ABOVE: Patrons try to flee the Iroquois Theater fire.
IN THIS DATE in 1903, eighteen-year-old Will McLaughlin saved 17 to 20 people from certain death in a Chicago theater fire.
Billed as “Absolutely Fireproof” in advertisements, the Iroquois Theater ignited during a matinee attended by 1,900 people, mostly women and children. Outside the building, McLaughlin saw the flames, rushed inside, and scaled two flights of stairs to the balcony. Opening the door to a fire escape, he found that workmen had installed no stairs, so he found a long plank that extended from the fire escape landing to the law library across the alley.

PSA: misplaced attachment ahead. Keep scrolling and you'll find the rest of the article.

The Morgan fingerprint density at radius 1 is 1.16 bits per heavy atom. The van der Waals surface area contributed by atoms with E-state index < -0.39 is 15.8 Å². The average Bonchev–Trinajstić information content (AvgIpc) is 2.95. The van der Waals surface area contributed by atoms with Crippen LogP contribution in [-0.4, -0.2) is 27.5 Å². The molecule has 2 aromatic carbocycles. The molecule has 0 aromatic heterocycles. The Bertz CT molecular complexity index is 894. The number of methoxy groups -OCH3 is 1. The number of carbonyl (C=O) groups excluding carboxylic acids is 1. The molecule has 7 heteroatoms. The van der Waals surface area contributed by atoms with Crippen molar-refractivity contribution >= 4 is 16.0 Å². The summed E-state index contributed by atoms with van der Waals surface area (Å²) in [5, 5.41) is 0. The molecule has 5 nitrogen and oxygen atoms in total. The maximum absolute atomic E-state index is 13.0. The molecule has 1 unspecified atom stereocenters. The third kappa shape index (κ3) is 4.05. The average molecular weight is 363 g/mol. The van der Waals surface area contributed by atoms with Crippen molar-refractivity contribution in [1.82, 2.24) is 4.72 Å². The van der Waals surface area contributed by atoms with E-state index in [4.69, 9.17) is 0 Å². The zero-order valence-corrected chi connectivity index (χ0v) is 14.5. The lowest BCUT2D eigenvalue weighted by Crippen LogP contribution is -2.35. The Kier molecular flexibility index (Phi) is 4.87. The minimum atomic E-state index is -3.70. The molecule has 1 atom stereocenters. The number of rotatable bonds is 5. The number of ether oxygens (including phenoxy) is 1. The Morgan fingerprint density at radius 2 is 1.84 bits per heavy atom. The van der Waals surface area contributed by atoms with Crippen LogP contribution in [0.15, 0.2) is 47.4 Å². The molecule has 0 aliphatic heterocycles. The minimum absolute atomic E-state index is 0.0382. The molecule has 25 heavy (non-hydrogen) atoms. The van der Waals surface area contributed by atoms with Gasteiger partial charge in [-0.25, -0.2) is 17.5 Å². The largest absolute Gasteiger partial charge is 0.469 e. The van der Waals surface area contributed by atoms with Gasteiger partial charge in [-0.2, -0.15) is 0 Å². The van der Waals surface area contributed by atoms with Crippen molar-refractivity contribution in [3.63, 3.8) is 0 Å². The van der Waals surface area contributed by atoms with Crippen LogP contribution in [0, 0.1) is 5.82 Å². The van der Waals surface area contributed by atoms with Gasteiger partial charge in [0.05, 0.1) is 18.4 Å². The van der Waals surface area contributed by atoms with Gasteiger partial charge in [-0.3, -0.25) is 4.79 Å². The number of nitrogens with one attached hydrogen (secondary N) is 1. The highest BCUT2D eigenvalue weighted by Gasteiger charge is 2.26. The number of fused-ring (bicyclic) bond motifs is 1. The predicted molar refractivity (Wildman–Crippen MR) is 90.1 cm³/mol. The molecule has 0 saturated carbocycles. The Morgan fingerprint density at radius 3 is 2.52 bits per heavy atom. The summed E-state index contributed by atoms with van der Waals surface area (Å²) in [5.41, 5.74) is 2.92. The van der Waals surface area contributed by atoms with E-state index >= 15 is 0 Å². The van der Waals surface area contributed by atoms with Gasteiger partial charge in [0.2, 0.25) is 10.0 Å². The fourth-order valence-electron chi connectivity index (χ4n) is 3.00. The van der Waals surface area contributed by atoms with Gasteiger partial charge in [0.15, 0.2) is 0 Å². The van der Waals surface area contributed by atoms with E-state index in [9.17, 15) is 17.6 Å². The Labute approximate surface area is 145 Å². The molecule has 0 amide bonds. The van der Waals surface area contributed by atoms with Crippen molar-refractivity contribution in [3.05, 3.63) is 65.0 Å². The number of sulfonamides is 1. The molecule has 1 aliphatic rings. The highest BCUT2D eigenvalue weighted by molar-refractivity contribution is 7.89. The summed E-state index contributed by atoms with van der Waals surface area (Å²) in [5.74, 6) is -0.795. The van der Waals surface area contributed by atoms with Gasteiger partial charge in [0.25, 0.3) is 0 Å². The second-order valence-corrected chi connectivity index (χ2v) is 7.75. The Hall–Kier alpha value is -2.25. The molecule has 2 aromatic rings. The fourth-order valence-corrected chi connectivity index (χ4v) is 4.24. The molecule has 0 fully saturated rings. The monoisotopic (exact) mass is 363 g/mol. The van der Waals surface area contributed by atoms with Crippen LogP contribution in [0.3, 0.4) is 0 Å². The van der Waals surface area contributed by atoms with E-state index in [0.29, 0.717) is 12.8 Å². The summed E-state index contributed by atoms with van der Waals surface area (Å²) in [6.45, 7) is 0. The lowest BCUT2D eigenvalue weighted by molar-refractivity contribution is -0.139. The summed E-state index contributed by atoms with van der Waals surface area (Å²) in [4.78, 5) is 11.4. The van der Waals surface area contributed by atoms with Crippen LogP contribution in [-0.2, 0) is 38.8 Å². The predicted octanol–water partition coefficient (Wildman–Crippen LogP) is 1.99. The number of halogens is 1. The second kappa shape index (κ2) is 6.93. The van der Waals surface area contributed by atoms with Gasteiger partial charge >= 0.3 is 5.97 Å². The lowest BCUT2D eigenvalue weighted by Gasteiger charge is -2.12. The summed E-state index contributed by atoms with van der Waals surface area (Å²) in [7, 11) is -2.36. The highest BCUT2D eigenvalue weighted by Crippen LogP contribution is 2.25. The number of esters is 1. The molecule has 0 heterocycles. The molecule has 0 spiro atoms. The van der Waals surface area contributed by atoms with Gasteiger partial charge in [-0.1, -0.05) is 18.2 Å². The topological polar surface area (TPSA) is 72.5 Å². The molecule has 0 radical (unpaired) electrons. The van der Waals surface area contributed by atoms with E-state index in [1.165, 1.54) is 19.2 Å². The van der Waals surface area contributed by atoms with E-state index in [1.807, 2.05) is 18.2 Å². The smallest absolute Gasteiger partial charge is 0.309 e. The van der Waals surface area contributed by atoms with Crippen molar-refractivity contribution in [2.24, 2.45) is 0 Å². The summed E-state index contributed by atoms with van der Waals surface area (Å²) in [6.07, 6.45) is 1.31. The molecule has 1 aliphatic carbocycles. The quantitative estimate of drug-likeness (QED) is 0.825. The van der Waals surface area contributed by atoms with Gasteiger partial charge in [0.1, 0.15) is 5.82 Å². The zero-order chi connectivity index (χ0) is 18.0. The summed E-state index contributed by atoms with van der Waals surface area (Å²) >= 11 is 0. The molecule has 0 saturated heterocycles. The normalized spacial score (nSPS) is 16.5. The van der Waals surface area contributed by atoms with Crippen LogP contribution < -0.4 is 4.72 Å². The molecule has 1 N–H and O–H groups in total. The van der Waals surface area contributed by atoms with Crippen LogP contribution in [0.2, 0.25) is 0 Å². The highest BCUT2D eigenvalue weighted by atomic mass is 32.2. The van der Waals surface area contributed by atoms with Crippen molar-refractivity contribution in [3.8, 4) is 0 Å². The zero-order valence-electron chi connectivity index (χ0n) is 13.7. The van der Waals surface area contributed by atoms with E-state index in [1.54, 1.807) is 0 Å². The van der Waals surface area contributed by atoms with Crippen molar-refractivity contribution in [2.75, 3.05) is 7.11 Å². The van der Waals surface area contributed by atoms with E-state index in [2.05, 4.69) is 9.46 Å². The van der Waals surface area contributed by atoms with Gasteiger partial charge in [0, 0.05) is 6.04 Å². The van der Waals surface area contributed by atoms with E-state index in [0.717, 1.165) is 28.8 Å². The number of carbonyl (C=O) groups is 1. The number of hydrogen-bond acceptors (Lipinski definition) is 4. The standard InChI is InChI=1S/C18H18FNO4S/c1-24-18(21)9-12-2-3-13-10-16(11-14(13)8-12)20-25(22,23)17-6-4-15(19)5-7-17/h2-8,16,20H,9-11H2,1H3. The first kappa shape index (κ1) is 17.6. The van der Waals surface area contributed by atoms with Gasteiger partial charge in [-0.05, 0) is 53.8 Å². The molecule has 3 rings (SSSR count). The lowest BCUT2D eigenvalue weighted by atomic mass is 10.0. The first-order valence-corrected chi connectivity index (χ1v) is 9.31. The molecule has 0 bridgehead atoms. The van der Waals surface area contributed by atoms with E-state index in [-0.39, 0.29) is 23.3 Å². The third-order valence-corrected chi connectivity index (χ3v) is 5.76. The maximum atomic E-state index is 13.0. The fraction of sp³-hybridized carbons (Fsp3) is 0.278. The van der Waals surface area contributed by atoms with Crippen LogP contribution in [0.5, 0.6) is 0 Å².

McLaughlin then helped 17 to 20 women and children cross the plank and reach safety in a nearby building.
McLaughlin tried to join them, but flames had weakened the plank and it couldn’t bear his weight. While trying to cross, he plunged to the pavement below and died the next day, one of 600-some casualties of the deadliest theater fire in U.S. history.